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NEW TECHNOLOGY FROM TI ENABLES NEXT-GENERATION COMMUNICATIONS EQUIPMENT

 DALLAS, Sept. 13 /PRNewswire/ -- The days of "follow-you-anywhere" telephone numbers, interactive television and movies-on-demand are one step closer to home with the introduction of new semiconductor technology from Texas Instruments (NYSE: TXN). In the near future, a majority of the phone calls made anywhere in the world will pass through Texas Instruments chips used in telephone switching equipment.
 All seven of the top worldwide communications equipment manufacturers use TI's earlier technology, which has become the industry's de facto standard, for switching their phone calls at current U.S. and European speeds of 155.52 megabits per second. Future communications innovations, however, have prompted TI to work closely with major telecommunications companies to create this new technology enabling data to be transferred at increased rates of 622.08 megabits per second and faster.
 This technology, which will be applied in telecom, networking and multimedia -- across the emerging asynchronous transfer mode (ATM) sector -- reduces power consumption by approximately 60 percent and offers benefits in system size and cost. These factors are important in accommodating the mammoth changes coming to the communications arena.
 Just as office computing started with 2,000-square-foot mainframes, switched to more powerful PCs -- connected primarily by software -- and moved toward internetworking, the interconnection devices of phone lines are becoming more powerful, shrinking in size and moving toward worldwide standards.
 "Recent breakthroughs in the communications industry provide worldwide standards in what was once a very secular, regional market," says Wally Rhines, TI vice president. "In response, our new technology enables companies to compete for the worldwide business of transporting not only voice, but huge amounts of video and computer data through fiber-optic telephone lines at reduced power consumption and lower system cost.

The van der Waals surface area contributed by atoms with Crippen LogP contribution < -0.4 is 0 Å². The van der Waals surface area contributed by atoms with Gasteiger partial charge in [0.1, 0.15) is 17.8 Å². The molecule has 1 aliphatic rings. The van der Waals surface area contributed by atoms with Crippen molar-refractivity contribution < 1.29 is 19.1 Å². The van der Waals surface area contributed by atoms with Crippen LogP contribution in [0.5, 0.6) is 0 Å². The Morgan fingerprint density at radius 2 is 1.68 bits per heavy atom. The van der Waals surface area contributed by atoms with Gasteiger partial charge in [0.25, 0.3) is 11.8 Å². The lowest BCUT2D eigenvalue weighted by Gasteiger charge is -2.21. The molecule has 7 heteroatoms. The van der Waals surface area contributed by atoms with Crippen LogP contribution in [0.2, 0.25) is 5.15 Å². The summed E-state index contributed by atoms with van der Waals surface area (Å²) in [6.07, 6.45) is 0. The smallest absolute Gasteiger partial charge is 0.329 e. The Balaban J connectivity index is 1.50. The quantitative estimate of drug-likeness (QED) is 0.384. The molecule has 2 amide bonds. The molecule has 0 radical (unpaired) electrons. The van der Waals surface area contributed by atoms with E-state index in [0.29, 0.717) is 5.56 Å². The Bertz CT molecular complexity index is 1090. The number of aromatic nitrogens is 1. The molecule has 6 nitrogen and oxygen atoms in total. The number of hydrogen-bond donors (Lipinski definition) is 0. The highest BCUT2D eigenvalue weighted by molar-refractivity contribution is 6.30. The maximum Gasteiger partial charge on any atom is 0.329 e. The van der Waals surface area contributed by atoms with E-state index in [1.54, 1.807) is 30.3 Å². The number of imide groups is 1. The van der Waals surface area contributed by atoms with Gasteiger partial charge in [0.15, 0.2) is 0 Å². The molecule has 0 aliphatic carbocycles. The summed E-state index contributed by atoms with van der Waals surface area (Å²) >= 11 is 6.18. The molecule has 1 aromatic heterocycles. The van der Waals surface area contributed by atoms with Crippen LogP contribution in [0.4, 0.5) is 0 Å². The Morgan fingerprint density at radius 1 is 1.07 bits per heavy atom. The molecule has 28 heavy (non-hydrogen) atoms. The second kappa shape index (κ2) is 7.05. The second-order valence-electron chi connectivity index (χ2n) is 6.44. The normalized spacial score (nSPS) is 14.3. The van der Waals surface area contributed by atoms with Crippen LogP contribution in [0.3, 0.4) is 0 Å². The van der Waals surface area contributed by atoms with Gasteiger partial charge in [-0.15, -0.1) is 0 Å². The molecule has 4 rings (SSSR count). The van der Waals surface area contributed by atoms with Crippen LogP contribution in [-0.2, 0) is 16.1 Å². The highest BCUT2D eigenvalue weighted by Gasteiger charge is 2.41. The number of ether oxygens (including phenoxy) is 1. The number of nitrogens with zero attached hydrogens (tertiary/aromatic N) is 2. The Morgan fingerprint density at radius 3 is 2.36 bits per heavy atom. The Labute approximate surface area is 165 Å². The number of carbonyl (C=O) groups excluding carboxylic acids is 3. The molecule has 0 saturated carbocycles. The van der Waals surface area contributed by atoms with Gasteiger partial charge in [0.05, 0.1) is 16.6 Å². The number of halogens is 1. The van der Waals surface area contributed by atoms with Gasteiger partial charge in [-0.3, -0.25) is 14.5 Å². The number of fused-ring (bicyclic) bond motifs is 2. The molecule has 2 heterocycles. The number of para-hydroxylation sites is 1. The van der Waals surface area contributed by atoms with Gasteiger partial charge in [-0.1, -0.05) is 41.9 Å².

"The telecommunications companies have told us that if they could design their entire systems based on 622.08 megabits per second, they could eliminate 75 percent of the space used in the typical switchgear system. Our technology makes this possible."
 High-level switching functions normally found on multiple chips have been combined by TI on a single chip. In the past, the large equipment boards found inside telephone switchgear boxes on street corners had to be spaced far apart for cooling. By reducing the numbers of chips on the boards, the boards are smaller, they consume less power and can be moved closer together. In addition, a smart-power manager turns off hip functions not in use at a given time further reducing system power consumption.
 "We were able to meet this challenge by working as a team with the telecommunications companies, sharing employees and desks to everyone's advantage," Rhines says.
 -0- 9/13/93
 /CONTACT: Melody Wolfe of Texas Instruments, 214-997-5470 (please do not publish this number)/
 (TXN) CO: Texas Instruments ST: Texas IN: CPR SU: PDT


TW -- NY018 -- 1147 09/13/93 09:17 EDT
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Publication:PR Newswire
Date:Sep 13, 1993
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